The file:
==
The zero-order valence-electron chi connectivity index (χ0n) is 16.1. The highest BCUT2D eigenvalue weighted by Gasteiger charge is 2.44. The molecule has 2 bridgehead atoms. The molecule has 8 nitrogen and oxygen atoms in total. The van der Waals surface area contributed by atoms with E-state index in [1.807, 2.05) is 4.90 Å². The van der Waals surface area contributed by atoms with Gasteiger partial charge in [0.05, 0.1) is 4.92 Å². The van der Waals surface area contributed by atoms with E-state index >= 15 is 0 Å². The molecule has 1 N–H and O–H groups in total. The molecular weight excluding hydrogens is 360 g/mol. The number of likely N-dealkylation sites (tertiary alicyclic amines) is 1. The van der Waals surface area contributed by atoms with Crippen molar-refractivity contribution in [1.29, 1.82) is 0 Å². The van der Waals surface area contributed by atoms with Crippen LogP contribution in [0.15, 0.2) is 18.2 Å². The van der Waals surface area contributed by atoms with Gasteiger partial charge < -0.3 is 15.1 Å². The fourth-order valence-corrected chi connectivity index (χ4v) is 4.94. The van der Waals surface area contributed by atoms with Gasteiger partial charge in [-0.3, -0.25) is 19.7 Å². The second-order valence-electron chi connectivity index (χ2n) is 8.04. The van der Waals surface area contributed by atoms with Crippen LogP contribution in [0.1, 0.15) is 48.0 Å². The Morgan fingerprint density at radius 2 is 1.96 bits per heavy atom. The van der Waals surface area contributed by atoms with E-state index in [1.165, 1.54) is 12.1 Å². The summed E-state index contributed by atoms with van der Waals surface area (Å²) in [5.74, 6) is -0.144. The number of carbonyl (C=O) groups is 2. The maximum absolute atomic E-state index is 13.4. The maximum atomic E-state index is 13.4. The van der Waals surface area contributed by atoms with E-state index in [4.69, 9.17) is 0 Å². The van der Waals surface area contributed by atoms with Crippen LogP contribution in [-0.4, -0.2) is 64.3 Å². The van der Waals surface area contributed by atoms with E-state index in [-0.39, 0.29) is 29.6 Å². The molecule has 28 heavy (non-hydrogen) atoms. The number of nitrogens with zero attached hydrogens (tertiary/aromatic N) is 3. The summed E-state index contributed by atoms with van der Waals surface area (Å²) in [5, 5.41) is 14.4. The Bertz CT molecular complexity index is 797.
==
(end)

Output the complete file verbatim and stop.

The zero-order valence-electron chi connectivity index (χ0n) is 16.1. The highest BCUT2D eigenvalue weighted by Gasteiger charge is 2.44. The molecule has 2 bridgehead atoms. The molecule has 8 nitrogen and oxygen atoms in total. The van der Waals surface area contributed by atoms with E-state index in [1.807, 2.05) is 4.90 Å². The van der Waals surface area contributed by atoms with Gasteiger partial charge in [0.05, 0.1) is 4.92 Å². The van der Waals surface area contributed by atoms with E-state index >= 15 is 0 Å². The molecule has 1 N–H and O–H groups in total. The molecular weight excluding hydrogens is 360 g/mol. The number of likely N-dealkylation sites (tertiary alicyclic amines) is 1. The van der Waals surface area contributed by atoms with Crippen molar-refractivity contribution in [1.29, 1.82) is 0 Å². The van der Waals surface area contributed by atoms with Crippen LogP contribution in [0.15, 0.2) is 18.2 Å². The van der Waals surface area contributed by atoms with Gasteiger partial charge < -0.3 is 15.1 Å². The fourth-order valence-corrected chi connectivity index (χ4v) is 4.94. The van der Waals surface area contributed by atoms with Gasteiger partial charge in [-0.3, -0.25) is 19.7 Å². The second-order valence-electron chi connectivity index (χ2n) is 8.04. The van der Waals surface area contributed by atoms with Crippen LogP contribution in [0.1, 0.15) is 48.0 Å². The Morgan fingerprint density at radius 2 is 1.96 bits per heavy atom. The van der Waals surface area contributed by atoms with E-state index in [1.165, 1.54) is 12.1 Å². The summed E-state index contributed by atoms with van der Waals surface area (Å²) in [5.74, 6) is -0.144. The number of carbonyl (C=O) groups is 2. The maximum absolute atomic E-state index is 13.4. The maximum atomic E-state index is 13.4. The van der Waals surface area contributed by atoms with E-state index in [4.69, 9.17) is 0 Å². The van der Waals surface area contributed by atoms with Crippen LogP contribution in [-0.4, -0.2) is 64.3 Å². The van der Waals surface area contributed by atoms with E-state index in [-0.39, 0.29) is 29.6 Å². The molecule has 28 heavy (non-hydrogen) atoms. The number of nitrogens with zero attached hydrogens (tertiary/aromatic N) is 3. The summed E-state index contributed by atoms with van der Waals surface area (Å²) in [5, 5.41) is 14.4. The Bertz CT molecular complexity index is 797.